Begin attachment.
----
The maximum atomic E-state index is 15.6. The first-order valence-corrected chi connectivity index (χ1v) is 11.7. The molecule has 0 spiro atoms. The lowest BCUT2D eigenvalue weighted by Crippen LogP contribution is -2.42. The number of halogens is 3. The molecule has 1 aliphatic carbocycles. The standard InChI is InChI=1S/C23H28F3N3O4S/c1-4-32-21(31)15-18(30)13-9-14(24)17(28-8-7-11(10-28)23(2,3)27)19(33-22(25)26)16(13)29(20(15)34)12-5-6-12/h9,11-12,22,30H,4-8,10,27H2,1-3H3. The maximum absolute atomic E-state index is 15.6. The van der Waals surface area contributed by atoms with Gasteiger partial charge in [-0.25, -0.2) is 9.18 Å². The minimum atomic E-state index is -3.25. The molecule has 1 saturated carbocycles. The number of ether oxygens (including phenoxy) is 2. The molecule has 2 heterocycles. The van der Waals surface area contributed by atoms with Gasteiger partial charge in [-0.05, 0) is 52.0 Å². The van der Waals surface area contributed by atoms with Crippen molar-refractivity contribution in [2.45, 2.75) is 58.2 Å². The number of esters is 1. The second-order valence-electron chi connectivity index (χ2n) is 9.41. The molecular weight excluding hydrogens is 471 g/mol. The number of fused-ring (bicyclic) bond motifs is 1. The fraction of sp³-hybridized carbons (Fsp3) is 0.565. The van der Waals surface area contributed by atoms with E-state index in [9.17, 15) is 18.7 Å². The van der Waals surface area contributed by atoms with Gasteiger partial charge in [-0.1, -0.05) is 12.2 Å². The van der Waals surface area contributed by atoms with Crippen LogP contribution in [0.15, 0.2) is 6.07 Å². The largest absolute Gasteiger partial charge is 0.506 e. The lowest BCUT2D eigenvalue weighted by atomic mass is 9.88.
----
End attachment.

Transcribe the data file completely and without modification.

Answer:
The maximum atomic E-state index is 15.6. The first-order valence-corrected chi connectivity index (χ1v) is 11.7. The molecule has 0 spiro atoms. The lowest BCUT2D eigenvalue weighted by Crippen LogP contribution is -2.42. The number of halogens is 3. The molecule has 1 aliphatic carbocycles. The standard InChI is InChI=1S/C23H28F3N3O4S/c1-4-32-21(31)15-18(30)13-9-14(24)17(28-8-7-11(10-28)23(2,3)27)19(33-22(25)26)16(13)29(20(15)34)12-5-6-12/h9,11-12,22,30H,4-8,10,27H2,1-3H3. The maximum absolute atomic E-state index is 15.6. The van der Waals surface area contributed by atoms with Gasteiger partial charge in [-0.25, -0.2) is 9.18 Å². The minimum atomic E-state index is -3.25. The molecule has 1 saturated carbocycles. The number of ether oxygens (including phenoxy) is 2. The molecule has 2 heterocycles. The van der Waals surface area contributed by atoms with Gasteiger partial charge in [-0.05, 0) is 52.0 Å². The van der Waals surface area contributed by atoms with Crippen molar-refractivity contribution in [2.45, 2.75) is 58.2 Å². The number of esters is 1. The second-order valence-electron chi connectivity index (χ2n) is 9.41. The molecular weight excluding hydrogens is 471 g/mol. The number of fused-ring (bicyclic) bond motifs is 1. The fraction of sp³-hybridized carbons (Fsp3) is 0.565. The van der Waals surface area contributed by atoms with E-state index in [9.17, 15) is 18.7 Å². The van der Waals surface area contributed by atoms with Gasteiger partial charge in [-0.1, -0.05) is 12.2 Å². The van der Waals surface area contributed by atoms with Crippen LogP contribution in [0.15, 0.2) is 6.07 Å². The largest absolute Gasteiger partial charge is 0.506 e. The lowest BCUT2D eigenvalue weighted by atomic mass is 9.88.